Don’t be fooled by Bots
Recently I received a few emails with comments about my blog articles. At first glance all emails looked like they contained genuine content, but shortly after I decided that they sounded a bit too generic for my liking so I googled the email address from which the comments were ‘apparently’ sent and came across the BotScout website, which confirmed my suspicion that the blog comments were sent by Internet bots. Interested in what bots are and how they operate, I decided to investigate this matter a bit further and in the process I found out the following…
Basically, bots (also known as web robots, www robots or simply bots) are automated web scripts which perform structurally repetitive tasks on the Internet at a much higher rate than a human would do. For example, bots are often used to register on forums, pollute databases, spread spam, and abuse forms on websites. More malicious bots are used to coordinate and operate an automated attack on networked computers, such as a denial-of-service attack by a botnet. Jeremy Linden, a researcher at Arbor Networks, believes that almost every major crime problem on the Internet can be traced to bots, for example bots are often used to monitor keystrokes to collect passwords and other sensitive data for identity theft and credit card fraud. While David Dagon, a PhD student from Georgia Tech, says that networks of bots distribute as much as 90% of all junk emails (see “Wired” for more details).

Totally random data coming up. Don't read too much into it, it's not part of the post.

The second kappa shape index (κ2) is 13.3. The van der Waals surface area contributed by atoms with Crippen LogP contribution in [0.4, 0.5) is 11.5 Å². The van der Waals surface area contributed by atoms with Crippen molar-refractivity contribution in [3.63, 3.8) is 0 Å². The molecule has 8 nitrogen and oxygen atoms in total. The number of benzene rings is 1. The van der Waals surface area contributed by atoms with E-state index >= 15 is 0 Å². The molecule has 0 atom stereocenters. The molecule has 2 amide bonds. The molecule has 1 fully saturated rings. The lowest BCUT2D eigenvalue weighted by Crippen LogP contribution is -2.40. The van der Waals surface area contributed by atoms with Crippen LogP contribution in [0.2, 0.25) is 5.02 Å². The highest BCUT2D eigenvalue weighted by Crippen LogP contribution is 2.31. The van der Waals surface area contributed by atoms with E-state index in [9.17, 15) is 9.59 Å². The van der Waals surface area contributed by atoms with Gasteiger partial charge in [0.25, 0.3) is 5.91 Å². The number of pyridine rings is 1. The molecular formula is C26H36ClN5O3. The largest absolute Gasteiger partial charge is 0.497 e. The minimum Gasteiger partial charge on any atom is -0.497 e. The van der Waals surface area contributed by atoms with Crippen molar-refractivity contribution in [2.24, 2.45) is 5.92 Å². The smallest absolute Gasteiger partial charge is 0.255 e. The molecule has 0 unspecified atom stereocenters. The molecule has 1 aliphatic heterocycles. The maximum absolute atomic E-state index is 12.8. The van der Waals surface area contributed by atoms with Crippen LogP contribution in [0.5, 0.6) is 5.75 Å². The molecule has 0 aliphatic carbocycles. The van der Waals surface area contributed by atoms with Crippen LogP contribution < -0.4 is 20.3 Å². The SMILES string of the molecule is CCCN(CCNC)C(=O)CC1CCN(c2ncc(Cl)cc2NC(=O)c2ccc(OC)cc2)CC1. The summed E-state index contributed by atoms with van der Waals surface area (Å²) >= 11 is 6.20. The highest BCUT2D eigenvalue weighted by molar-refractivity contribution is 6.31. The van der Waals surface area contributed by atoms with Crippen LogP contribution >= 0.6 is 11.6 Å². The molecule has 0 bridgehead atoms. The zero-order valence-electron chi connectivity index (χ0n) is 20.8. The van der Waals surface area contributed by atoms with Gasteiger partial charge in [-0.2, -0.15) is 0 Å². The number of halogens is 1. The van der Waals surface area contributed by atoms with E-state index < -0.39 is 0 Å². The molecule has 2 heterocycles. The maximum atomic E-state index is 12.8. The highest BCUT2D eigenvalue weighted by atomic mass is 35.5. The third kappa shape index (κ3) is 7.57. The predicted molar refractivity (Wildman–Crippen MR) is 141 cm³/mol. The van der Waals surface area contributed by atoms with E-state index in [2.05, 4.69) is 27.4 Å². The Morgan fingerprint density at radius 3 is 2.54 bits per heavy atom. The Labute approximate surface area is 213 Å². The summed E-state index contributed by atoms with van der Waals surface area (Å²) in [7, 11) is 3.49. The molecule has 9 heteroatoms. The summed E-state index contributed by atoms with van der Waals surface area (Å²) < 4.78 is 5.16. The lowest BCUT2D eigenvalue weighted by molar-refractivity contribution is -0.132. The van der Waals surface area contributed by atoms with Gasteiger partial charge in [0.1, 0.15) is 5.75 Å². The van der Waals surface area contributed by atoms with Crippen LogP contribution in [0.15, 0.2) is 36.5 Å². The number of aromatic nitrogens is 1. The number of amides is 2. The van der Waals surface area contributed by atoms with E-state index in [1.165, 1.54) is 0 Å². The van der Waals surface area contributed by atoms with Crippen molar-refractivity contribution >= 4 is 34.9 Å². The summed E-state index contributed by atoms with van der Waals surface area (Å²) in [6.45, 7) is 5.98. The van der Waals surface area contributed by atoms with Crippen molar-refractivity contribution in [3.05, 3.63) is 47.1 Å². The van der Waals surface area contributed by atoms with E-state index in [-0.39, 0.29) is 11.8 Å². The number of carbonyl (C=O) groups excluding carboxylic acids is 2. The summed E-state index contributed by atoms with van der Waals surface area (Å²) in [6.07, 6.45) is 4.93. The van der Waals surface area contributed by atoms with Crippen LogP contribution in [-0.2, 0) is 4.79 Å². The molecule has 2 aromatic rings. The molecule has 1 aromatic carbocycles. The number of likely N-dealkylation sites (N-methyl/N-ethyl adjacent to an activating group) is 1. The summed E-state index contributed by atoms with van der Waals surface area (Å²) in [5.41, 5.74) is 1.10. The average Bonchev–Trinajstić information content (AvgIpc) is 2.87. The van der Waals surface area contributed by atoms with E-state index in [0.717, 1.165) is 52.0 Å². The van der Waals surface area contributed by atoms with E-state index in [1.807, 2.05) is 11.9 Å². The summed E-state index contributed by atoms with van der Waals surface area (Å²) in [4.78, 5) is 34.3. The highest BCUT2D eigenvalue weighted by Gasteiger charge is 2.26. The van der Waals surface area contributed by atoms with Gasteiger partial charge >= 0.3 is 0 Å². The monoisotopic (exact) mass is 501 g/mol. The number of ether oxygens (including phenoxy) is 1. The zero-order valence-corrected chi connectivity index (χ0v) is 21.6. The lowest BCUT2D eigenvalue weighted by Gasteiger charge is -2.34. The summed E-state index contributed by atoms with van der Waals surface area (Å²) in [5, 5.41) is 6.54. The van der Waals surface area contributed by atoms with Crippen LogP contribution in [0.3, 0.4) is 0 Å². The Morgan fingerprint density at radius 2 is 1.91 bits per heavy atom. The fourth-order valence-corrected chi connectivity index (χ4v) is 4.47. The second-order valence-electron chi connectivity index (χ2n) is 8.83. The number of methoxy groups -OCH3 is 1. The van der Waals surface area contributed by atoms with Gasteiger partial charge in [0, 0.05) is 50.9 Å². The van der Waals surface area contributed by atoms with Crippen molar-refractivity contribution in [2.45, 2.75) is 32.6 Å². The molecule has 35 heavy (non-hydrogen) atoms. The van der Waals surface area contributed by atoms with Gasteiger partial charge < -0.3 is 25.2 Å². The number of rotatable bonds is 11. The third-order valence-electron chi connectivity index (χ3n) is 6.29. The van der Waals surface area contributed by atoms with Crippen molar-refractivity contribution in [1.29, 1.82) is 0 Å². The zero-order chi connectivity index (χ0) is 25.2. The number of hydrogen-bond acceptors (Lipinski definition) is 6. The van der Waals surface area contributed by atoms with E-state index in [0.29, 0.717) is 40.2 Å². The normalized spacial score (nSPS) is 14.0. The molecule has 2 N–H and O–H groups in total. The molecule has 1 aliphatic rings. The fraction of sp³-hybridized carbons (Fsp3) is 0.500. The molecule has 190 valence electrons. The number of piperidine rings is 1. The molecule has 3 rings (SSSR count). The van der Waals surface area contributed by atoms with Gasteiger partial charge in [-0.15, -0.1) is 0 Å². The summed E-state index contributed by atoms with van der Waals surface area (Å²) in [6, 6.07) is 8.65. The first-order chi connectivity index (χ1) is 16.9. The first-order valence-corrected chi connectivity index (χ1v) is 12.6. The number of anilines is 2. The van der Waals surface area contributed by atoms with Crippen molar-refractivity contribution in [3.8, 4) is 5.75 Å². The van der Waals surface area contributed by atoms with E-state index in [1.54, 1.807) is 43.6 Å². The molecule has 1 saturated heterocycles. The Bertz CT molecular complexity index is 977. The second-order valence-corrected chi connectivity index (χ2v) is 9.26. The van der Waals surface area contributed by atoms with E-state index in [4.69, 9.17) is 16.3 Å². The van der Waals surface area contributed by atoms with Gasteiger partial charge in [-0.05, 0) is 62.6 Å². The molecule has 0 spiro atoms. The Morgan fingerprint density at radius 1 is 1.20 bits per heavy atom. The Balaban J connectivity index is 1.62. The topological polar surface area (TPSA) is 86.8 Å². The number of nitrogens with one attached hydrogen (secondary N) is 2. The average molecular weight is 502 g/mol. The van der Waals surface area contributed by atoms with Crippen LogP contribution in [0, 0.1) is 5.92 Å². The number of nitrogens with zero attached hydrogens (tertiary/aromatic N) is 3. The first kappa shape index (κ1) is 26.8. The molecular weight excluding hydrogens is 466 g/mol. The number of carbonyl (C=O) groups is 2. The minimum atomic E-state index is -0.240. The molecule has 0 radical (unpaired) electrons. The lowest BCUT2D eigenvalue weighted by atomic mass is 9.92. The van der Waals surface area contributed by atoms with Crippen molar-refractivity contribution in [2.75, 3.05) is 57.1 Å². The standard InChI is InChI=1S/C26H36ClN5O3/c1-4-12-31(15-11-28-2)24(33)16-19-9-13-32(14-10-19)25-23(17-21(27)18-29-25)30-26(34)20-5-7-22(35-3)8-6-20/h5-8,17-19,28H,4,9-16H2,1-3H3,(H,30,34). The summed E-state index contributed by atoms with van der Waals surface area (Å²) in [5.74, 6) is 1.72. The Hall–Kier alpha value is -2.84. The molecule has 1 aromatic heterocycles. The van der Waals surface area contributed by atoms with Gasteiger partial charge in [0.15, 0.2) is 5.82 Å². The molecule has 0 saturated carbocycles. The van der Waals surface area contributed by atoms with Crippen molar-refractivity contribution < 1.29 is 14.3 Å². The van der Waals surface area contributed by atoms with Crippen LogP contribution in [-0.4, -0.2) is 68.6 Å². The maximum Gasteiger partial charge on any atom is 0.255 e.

A standard procedure for protecting yourself from unauthorised intrusion is to firewall your network and use antivirus programs. Unfortunately, bots have the capacity to infiltrate even protected computers and they can even pose a bigger threat than virulent malware such as the famously destructive ‘Melissa’, ‘I Love You’, and ‘Slammer’ viruses.
But bots are not always bad. In fact, they are commonly used to play games, report weather, provide zip-code information and sports scores, convert currency or other units and manage Internet Relay Chat (IRC) channels such as AOL Instant Messenger and MSN Messenger. However, as one of “Wired” articles says “little by little the term is losing its neutrality, and the phrase malicious bot is becoming redundant”.